Wednesday, October 21, 2009

far from the madding crowd

Hardy finally gave up, you know. His novels were so heavily criticized, so many different groups and individuals weighing in for one reason or another, that he threw in the towel and retreated into his poetry. And he wrote some good poems. One of my favourites is about the legend of the animals in the barns and stables going to their knees at the stroke of midnight on Christmas Eve. It is written in a wistful, plaintive tone, the poetry of a man who lost his faith along the way but who never really wanted to lose it and never found anything better to replace it.

But to return to the novels. The works of Thomas Hardy used to be a staple of high school English literature courses. Why they are not anymore is an issue for another blog: they are readable, highly dramatic and often keep the interest of a good number of teenage readers. If people have read anything by Hardy it will probably be Tess of the D'Urbervilles, commonly referred to as Tess. Or maybe they haven't read it, but recall the title because they saw a film version of it (the ill-starred Roman Polanski's being the best).

Hardy's novels can be grim fare. No one is spared the jarring, jagged blows of life. The novels are Shakespearean tragedies. The stage is littered with dead bodies or dead souls at the denouement. Yet this is too easy to say, true as it is. There are glimmers of redemption in many of his novels' final pages, far more glints of hope than William affords us at endings of Othello, King Lear or Hamlet. Without spoiling you with spoilers I shall mention a few (for I have no idea who has been reading Hardy these days of the Yorkshire moors when even the people who gave us Tolstoy and Dostoevsky and Hopkins and Eliot and Tolkien have lost their literature and lost their fiction and so lost their way).

I might as well start with Tess. A tale that still haunts and hurts when I re-read it and re-live it. What horrific loss in the book, loss of all kinds, and the loss is relentless right up to the final paragraphs. Yet, there, just there, a shaft of light, a bright promise of new life, surprising, but there it is. (Read it for yourself - but please start at the beginning of the novel, not at the end, so that the proper impact may be most properly felt.)

Then there's The Return of the Native - I remember my older brother reading this in high school in the 1960s and all the mysterious books of those long lost days - including Pride and Prejudice and The Sun Also Rises - stirred a hope that I would one day get to open these intriguing volumes. (Alas, I was not to open them in high school literature courses, for by the 1970s they had vanished from the curriculum.)

Native has its share of tragedies and loss, just like Tess, and just like Tess the curtain closes not simply on bodies and broken lives but great promise and great hope, even a fledgling faith in a better world and a better God. The difference with the feel-good endings of the formula fiction of today is that the characters of Hardy's novels and the readers of those characters' pen and paper lives pay a price to get to the crack of sunlight and it's never a given. Tess and Native have those crinkles of the luminous, however brief, but Hardy's novel of Oxford the Cruel, Jude the Obscure, has none of it. Jude is, like all Hardy's novels and poems, beautifully written, but painful, oh so painful in its beauty. No dreaming spires here except ones that impale you.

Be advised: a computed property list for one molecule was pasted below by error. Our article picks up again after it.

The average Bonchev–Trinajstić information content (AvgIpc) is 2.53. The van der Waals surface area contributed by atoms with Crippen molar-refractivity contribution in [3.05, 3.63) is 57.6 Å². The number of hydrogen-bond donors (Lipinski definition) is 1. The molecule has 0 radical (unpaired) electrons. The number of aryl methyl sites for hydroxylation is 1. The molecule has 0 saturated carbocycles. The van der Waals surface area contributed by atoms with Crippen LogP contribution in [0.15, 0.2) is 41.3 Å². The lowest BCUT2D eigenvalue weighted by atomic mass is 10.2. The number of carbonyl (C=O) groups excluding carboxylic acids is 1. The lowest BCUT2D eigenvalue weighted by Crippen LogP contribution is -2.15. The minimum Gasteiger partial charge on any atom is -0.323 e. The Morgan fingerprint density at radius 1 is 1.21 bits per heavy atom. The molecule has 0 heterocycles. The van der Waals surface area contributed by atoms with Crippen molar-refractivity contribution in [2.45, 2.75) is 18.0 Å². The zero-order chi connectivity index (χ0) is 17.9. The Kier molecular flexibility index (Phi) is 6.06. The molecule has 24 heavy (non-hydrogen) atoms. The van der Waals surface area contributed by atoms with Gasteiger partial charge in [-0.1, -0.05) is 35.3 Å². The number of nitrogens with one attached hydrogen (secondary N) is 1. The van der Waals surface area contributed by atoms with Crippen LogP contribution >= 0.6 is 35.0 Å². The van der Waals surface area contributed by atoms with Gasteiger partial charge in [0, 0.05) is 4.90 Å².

But when Hardy does bring you into the light of a decent day, blinking furiously to take in the colours and sudden blessings, you know very well there has been no formula or fluff, you have lived and suffered real life just like your own real life and others' real lives. You have been somewhere in your imagination that matters and that can change your soul. I have yet to read a Hardy novel that does not turn me inside out and offer a form of catharsis or transformation, and that for the better, even though the pain may be razor sharp - not unlike the way in which the grace of God comes to us in the stone cold dark and cuts both dead and living flesh and dead and living spirit.

Yet, I confess here and now - for all blogging seems to me to be something of a confessional for all who strike the keys - that I have not read all Hardy's novels. But soft, before you howl foul, I am pretty sure my reading of the ones I've missed along the cobblestone years will bear me out, for Hardy is Hardy, yet I will submit to this - after I've read my missing links, I will return to blog about any theory of his art I must alter or any fresh insight I have threshed from the fields of Wessex (or that have threshed me). Surely that's fair.

And I will begin with Far From the Madding Crowd, a title that has always intrigued me. Following that I will delve into The Mayor of Casterbridge. Then I'll work my way through the others: Desperate Remedies, A Pair of Blue Eyes, The Woodlanders, Under the Greenwood Tree . . . and on and on until I find myself at his own end with his wonderful poems. Let us see if what I have written here holds up - a great adventure it will be to find out.

And if you haven't read any or much of Hardy, why not join me this autumn and see what you come across in his dark and leafy wood, infrequently ignited by vertical light so pure you can only shut your eyes and wish its illumination may be so, may truly be so.

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